NOTE: Testosterone undecanoate injection is the only preparation of long-acting injection.

The first treatment period was also longest among men receiving testosterone undecanoate injection (20.5 months), followed by oral capsule (14.2 months), testosterone gel (11.3 months) and short-lasting testosterone injection (8.2 months).

With the exception of long-acting testosterone undecanoate injection, “inconvenience of medication” was one of the most common reasons for stopping treatment among men receiving short-acting testosterone enanthate injection, testosterone gel and testosterone capsules. Other common reasons were concerns about side effects among men receiving testosterone enanthate injection (250 mg) and lack of efficacy in men taking oral capsules. Among men taking testosterone gel, inconvenience of medication was by far the most common reason for discontinuation. In contrast, in men receiving testosterone undecanoate, treatment cost was the most common reason for discontinuation.

Baseline patient characteristics that were associated with the highest long-term testosterone treatment continuation rate were low testosterone level before starting treatment, erectile dysfunction and use of PDE5 inhibitors.

It was concluded that among the various testosterone preparations, testosterone undecanoate injection has the highest adherence rate, both short-term (1 year) and long-term (10 years). Therefore, for patients who have coverage or get reimbursed for the cost of treatment with testosterone undecanoate injection, it is logical to offer this as the first option.

Commentary

This is the first study that compared adherence rates for 4 of the most popular testosterone preparations in the same population of men. It showed that testosterone undecanoate injection had the highest treatment adherence and treatment continuation rate at 1, 5, and 10 years of treatment, compared with testosterone gel, capsules and short-acting testosterone injection. Among men who received testosterone undecanoate injection, total duration of treatment was the longest in 10 years. This suggests that the highest patient satisfaction was achieved with testosterone undecanoate injection. This is likely due to the fact that it is a long-acting form of testosterone that maintains stable target blood levels of testosterone with just 4-5 injections per year,24 making it a convenient testosterone therapy option. For more information about treatment with testosterone undecanoate injection, see “Efficacy and safety of testosterone undecanoate injection for the treatment of hypogonadism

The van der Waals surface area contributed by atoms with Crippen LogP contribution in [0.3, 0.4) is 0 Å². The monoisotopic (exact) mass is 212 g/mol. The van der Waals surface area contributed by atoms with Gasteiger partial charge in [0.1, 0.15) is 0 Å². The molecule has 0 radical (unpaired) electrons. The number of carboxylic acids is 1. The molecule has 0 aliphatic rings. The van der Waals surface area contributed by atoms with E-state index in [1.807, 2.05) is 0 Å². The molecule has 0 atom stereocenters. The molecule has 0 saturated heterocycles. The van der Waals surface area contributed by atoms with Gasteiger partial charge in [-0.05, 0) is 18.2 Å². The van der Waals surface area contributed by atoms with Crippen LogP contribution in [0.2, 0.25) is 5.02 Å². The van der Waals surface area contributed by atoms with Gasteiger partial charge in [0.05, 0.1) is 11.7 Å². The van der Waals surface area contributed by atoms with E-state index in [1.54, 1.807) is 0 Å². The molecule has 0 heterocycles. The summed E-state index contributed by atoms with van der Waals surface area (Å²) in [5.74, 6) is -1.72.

In the present study, among men using short-acting testosterone injection, “concern about side effects” was the most common reason for discontinuation. This could possibly be due to fluctuating serum testosterone levels, a specific characteristic of short-acting testosterone injection, which can cause mood swings and/or changes in libido, giving patients a sense of unease.25 Treatment with short-acting testosterone injection is also linked to higher risk for side effects, such as excessive elevation in hematocrit.26 For more information, see “Hematocrit elevation following testosterone therapy – does it increase risk of blood clots?

The present study also confirmed results from previous studies, showing that testosterone gels - despite being the most commonly prescribed testosterone preparation 23 - have high rates of patient dropout.22 For more information, see “Adherence to testosterone therapy - short term treatment is not sufficient for achievement of maximal benefits

Another negative aspect of testosterone gel is that it causes the greatest elevation in DHT levels compared to other testosterone preparations.27 Because DHT is as a key androgen in the pathogenesis of male pattern hair loss (alopecia),28 men who are concerned about hair loss should avoid testosterone gels.

In the present study, the main reason for discontinuation of treatment with testosterone undecanoate injection was cost.12 The patient cost for treatment with testosterone undecanoate injection varies between countries. As evidence regarding the long-term efficacy of using testosterone undecanoate injection for treatment of hypogonadism continues to accumulate, it is hoped that health insurance coverage will improve, so that more patients can afford it.

Previous studies found that patients rated convenience as the most important factor when considering various testosterone treatment options.29, 30 In a post-marketing surveillance study of men receiving testosterone therapy, the most frequent reasons for choosing treatment with testosterone undecanoate injection were convenience and comfort with treatment.31 For more information, see “Effectiveness and tolerability of injectable testosterone undecanoate

As previously pointed out 32 and confirmed in the present study,12 long-acting testosterone undecanoate injection overcomes the patient burden of daily administration, offering an effective treatment of hypogonadism that does not interfere with daily life. Furthermore, administration once every 12 weeks may provide a psychological benefit by freeing the patient from a daily reminder of “being in treatment”. In summary, knowledge about treatment compliance for various testosterone preparations, and reasons for discontinuation, can be helpful for HCPs who are counseling patients with hypogonadism who need long-term testosterone therapy.